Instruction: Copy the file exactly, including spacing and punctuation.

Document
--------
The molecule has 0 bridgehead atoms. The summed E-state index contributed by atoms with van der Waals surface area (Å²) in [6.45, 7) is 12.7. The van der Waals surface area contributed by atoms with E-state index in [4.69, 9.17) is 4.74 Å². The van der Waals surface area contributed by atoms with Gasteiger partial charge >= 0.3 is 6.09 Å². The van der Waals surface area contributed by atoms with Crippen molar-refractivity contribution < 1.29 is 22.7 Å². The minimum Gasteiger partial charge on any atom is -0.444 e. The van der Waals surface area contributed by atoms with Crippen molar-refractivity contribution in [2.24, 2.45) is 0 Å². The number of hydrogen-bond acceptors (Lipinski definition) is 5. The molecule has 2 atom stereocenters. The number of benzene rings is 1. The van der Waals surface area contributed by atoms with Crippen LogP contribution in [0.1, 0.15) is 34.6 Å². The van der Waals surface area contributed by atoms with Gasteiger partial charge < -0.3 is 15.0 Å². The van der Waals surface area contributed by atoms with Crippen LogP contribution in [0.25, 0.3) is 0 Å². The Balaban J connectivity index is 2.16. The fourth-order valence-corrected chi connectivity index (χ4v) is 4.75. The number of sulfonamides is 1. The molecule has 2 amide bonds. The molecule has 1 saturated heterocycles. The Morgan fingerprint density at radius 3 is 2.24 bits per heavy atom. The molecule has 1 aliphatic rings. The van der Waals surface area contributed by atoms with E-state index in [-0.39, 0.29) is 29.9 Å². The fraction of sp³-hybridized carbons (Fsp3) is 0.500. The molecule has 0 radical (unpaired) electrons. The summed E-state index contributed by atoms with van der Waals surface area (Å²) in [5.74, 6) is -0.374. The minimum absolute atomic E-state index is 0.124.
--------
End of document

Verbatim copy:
The molecule has 0 bridgehead atoms. The summed E-state index contributed by atoms with van der Waals surface area (Å²) in [6.45, 7) is 12.7. The van der Waals surface area contributed by atoms with E-state index in [4.69, 9.17) is 4.74 Å². The van der Waals surface area contributed by atoms with Gasteiger partial charge >= 0.3 is 6.09 Å². The van der Waals surface area contributed by atoms with Crippen molar-refractivity contribution < 1.29 is 22.7 Å². The minimum Gasteiger partial charge on any atom is -0.444 e. The van der Waals surface area contributed by atoms with Crippen molar-refractivity contribution in [2.24, 2.45) is 0 Å². The number of hydrogen-bond acceptors (Lipinski definition) is 5. The molecule has 2 atom stereocenters. The number of benzene rings is 1. The van der Waals surface area contributed by atoms with Crippen LogP contribution in [0.1, 0.15) is 34.6 Å². The van der Waals surface area contributed by atoms with Gasteiger partial charge < -0.3 is 15.0 Å². The van der Waals surface area contributed by atoms with Crippen LogP contribution in [0.25, 0.3) is 0 Å². The Balaban J connectivity index is 2.16. The fourth-order valence-corrected chi connectivity index (χ4v) is 4.75. The number of sulfonamides is 1. The molecule has 2 amide bonds. The molecule has 1 saturated heterocycles. The Morgan fingerprint density at radius 3 is 2.24 bits per heavy atom. The molecule has 1 aliphatic rings. The van der Waals surface area contributed by atoms with E-state index in [-0.39, 0.29) is 29.9 Å². The fraction of sp³-hybridized carbons (Fsp3) is 0.500. The molecule has 0 radical (unpaired) electrons. The summed E-state index contributed by atoms with van der Waals surface area (Å²) in [5.74, 6) is -0.374. The minimum absolute atomic E-state index is 0.124.